THE SO CALLED ELIXIR OF LIFE
February 20, 2014
The so called elixir of life
In the ancient story of the Tower of Babel, it was evident that people during those times desired to be like God by stocking up bricks that they thought could lead to heaven. Their actions basically showed their desire for power, fame, and most of all immortality, but thinking that they could reach God was a big mistake because God in all His power outwitted them by confusing their languages which lead them to end their foolish behaviours. Similarly, some people today would give anything just to taste youth and feel alive again and with the new innovations offered today some think that the impossible is slowly becoming possible. Human embryonic stem cell therapy is one therapy which some would claim have paved a way to such experience by reversing the effects of aging. The process of the therapy is through using a seven year old human zygote which has formed a structure known as a blastocyst, which contains a mass of cells. If cells are taken from the blastocyst at this stage, they are known as pluripotent, meaning they have the capacity to become many different types of human cells which is what is being used for treating diseases and regenerating tissues by filling up the gap of cells (Cohan, J.,2007). Human embryonic stem cell therapy as they say is a miracle, but is it truly one? The therapy requires human embryos to be used, which means that in order to prolong one’s life another life must be sacrificed. There is nothing good about something which does not guarantee total success and which will only put lives at stake. It is not in our hands to take away lives for our own consequential benefits which is why Human Embryonic Stem Cell Therapy should not be legalized in the Philippines even if it may reverse the effects of aging because it has health risks, moral issues against the human embryo, and less controversial alternatives are available. Pro Arguments
Firstly, Human embryonic stem cell therapy is not all that perfect as some would believe. The reality is that there are many health risks on Embryonic Stem Cell implantation. First, when you undergo an implantation it requires you to have a lifelong use of drugs. It is to prevent the rejection of the tissue. Second, “When cells are grown in culture (a process called expansion), the cells may lose the normal mechanisms that control growth. They will need to be directed in more mature cell types or they may form tumours” (International Society for Stem Cell Research). Lastly, when cells were inserted to the brains of Parkinson’s disease patients, results included uncontrollable movements: writhing, twisting, head jerking, arm-flailing, and constant chewing (Hollowell, 2002). So the therapy is not as what you think or what they say that only has good consequences which is why it should not be legalized in our country. Secondly, in the context of using Human Embryonic stem cell therapy there is truly a moral issue. As human beings and not as God, who are we to take away such innocent lives for self-purposes? Lives that could have developed into the brightest of people if they had been given the chance too, but sadly are being used as lab rats in researches and as cure for illnesses that do not even guarantee total success only leading to more wastage of lives. Human embryos are indeed human beings and, as such deserve respect rather than being used as disposable research material (George, R. & Lee, P., 2009). Just because a human embryo does not physically look human it does not mean it isn’t a human person who does not deserve equal protection as other people. A human embryo in its purest form never develops into a pig, a frog, or a tree but rather into a human (Harrison, D., 2003) which is why it should not be excluded from having ‘human’ rights. Our constitution even supports this in the Bill of Rights, Art. III. Sec. 1 which is the right to life (Philippine...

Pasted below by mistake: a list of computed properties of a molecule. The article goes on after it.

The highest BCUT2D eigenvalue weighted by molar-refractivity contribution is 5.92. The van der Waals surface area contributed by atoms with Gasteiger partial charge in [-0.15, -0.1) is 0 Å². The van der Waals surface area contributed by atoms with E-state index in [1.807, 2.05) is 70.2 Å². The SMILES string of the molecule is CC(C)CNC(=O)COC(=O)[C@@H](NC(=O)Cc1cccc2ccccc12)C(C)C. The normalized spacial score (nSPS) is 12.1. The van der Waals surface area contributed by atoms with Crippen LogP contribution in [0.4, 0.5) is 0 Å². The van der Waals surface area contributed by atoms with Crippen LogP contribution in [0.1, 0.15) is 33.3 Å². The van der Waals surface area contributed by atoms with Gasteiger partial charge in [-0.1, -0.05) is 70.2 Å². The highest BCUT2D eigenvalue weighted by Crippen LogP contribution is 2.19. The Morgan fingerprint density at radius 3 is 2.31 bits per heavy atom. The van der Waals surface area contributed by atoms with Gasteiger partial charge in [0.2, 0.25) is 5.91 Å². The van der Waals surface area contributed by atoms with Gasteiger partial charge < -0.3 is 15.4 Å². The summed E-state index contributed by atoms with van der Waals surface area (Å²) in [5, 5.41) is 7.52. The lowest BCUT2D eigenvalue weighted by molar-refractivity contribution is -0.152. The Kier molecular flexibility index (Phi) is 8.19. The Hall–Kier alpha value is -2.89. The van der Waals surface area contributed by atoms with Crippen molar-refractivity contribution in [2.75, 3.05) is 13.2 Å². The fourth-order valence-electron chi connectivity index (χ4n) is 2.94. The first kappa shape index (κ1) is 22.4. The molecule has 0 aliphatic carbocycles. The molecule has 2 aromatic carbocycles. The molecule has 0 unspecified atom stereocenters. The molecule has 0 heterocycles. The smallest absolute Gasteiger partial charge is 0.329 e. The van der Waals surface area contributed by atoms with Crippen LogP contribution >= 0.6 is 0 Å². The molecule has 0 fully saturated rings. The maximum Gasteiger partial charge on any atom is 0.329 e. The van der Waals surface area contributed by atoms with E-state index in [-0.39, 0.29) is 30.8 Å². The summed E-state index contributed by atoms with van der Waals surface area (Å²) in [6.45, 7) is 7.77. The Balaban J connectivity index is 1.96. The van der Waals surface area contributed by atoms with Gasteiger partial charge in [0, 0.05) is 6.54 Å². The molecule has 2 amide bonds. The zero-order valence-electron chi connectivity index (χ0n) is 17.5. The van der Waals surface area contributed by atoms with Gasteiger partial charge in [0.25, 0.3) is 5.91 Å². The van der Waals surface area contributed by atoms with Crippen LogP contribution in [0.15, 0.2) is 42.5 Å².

References: Cohan, Jim (2007). Stem cell therapies. Retrieved from: http://www.stemcelltherapies.biz/learning/what_is_a_stem_cell.asp
George, R., & Lee, P. (2009). Embryonic human persons. Talking point on morality and human embryo research. United States Journal List, Embo Reports, 10(4): 301-306, doi: 10, 1038 lembor.2009.42
Harrison, D. (2013). When does life begin? Medical experts debate abortion issue. Retrieved from: http://www.thesurvivaldoctor.com/2013/02/07/when-does-life-begin-medical-experts-debate-abortion-issues/
Philippine Constitution 1987, (2011). Quezon City: Rex Printing Company, inc.
Hollowell, K. (2002). Ten problems with embryonic stem cell research. Acts and Facts. 31(2). Retrieved from: http://www.icr.org/article/ten-problems-with-embryonic-stem-cell-research/
International Society for Stem Cell Research, (N.D) Retrieved from: http://www.closerlookatstemcells.org/Frequent-Questions.html
Ganong, William F. (2003), Weiss, Rick (2005). Institute for creation research: Stem Cell Research – Doing Evil to Do Good. Retrieved from http://www.icr.org/article/stem-cell-researchdoing-evil-do-good/
Adult Stem Cell, (N.D). Retrieved from http://www.sciencedaily.com/articles/a/adult-stem-cell.htm
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